Chocolate milk is in the headlines again. After a number of schools banned flavored milk from school cafeterias in the past year, these dairy products are returning to some lunch trays, albeit featuring somewhat modified formulas.

For example, this month — partly because of parental, student and other external pressures — Fairfax County, Va., officials announced that they would reintroduce chocolate milk in school cafeterias, according to the Washington Post.

Recognizing that many schools want to reduce the sugar content in all their menu offerings, the dairy industry has taken action to reduce fat, calories and added sugars in flavored milk.

The majority of milk in schools today is low-fat or fat-free, and the majority of flavored milk is at or below 150 calories. The newer formulas have 2 to 3 teaspoons of added sugar compared to 3 to 4 teaspoons of added sugar in traditional formulas.

“Last time I checked, chocolate milk had nine essential nutrients, just like white milk,” says Karen Giles-Smith, registered dietitian and director of nutrition communications for the United Dairy Industry of Michigan. “Yes, chocolate milk has a little more sugar than white milk; however, there’s no denying that chocolate milk is a nutrient-rich beverage.”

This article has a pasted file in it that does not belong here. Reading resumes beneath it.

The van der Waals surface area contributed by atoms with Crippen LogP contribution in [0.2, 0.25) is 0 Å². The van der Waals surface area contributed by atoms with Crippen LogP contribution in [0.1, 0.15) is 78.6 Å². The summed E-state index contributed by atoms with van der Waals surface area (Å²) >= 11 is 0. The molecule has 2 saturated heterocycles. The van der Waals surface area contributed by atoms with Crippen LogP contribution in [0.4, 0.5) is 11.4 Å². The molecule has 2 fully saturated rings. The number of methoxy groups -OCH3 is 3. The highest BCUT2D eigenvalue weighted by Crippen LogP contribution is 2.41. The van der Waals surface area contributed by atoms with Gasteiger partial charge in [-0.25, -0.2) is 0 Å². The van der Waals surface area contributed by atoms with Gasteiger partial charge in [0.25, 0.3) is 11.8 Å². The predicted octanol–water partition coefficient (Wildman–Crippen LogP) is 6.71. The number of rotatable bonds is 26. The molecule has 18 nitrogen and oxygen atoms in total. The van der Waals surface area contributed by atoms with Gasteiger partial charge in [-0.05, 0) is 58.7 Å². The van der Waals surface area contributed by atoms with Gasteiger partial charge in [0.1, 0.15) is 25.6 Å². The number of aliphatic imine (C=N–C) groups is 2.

During the recent fervor to remove flavored milks from school menus, officials, parents and dietitians learned that there were some unintended consequences from these actions.

According to an ABC news report, “Although chocolate milk is more sugary than white milk, it is less sugary and tends to have fewer calories than other beverages kids prefer, including soda. By removing chocolate milk from school cafeterias, children are choosing more caloric drinks found at school or from stores after school.”

When critics claim chocolate milk has too much sugar, they’re looking at the total sugar instead of focusing on the added sugar and comparing it to the added sugar in other beverages, explains Giles-Smith in a recent posting on The Dairy Dish blog. “In 8 ounces, (soda) pop contains about 7 teaspoons of added sugar. And, let’s not forget that milk has many nutrients that pop does not.”

Several physicians have taken a stand in favor of serving flavored milks in schools. For instance, check out this recent segment from Dr. Manny Alvarez on Fox News Channel’s “Happening Now” program.

Still, don’t expect the challenge to serving flavored milk in schools to go away. “Trying to get students to consume calcium by drinking chocolate milk is like getting them to eat apples by serving them apple pie,” said Ann Cooper, a leading advocate for healthy school lunches, told the Washington Post.